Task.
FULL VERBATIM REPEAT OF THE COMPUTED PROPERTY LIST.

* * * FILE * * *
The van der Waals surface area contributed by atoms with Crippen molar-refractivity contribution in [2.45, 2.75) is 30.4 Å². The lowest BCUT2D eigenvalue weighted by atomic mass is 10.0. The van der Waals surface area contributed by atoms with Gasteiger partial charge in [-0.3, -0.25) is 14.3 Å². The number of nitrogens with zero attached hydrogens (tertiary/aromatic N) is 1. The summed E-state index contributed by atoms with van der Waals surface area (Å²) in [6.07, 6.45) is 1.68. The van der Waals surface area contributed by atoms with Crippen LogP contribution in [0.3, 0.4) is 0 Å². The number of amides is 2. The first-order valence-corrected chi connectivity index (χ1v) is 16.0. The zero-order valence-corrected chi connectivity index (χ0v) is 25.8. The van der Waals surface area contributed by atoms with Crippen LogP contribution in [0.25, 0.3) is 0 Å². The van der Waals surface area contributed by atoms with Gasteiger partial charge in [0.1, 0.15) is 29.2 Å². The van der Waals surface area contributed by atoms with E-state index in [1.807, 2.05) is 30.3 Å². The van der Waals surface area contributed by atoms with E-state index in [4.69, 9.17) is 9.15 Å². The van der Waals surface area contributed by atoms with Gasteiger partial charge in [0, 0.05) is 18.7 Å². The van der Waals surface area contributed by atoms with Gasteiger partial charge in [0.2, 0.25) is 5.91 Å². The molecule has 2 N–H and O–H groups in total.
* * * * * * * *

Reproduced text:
The van der Waals surface area contributed by atoms with Crippen molar-refractivity contribution in [2.45, 2.75) is 30.4 Å². The lowest BCUT2D eigenvalue weighted by atomic mass is 10.0. The van der Waals surface area contributed by atoms with Gasteiger partial charge in [-0.3, -0.25) is 14.3 Å². The number of nitrogens with zero attached hydrogens (tertiary/aromatic N) is 1. The summed E-state index contributed by atoms with van der Waals surface area (Å²) in [6.07, 6.45) is 1.68. The van der Waals surface area contributed by atoms with Crippen LogP contribution in [0.3, 0.4) is 0 Å². The number of amides is 2. The first-order valence-corrected chi connectivity index (χ1v) is 16.0. The zero-order valence-corrected chi connectivity index (χ0v) is 25.8. The van der Waals surface area contributed by atoms with Crippen LogP contribution in [0.25, 0.3) is 0 Å². The van der Waals surface area contributed by atoms with Gasteiger partial charge in [0.1, 0.15) is 29.2 Å². The van der Waals surface area contributed by atoms with E-state index in [1.807, 2.05) is 30.3 Å². The van der Waals surface area contributed by atoms with E-state index in [4.69, 9.17) is 9.15 Å². The van der Waals surface area contributed by atoms with Gasteiger partial charge in [0, 0.05) is 18.7 Å². The van der Waals surface area contributed by atoms with Gasteiger partial charge in [0.2, 0.25) is 5.91 Å². The molecule has 2 N–H and O–H groups in total.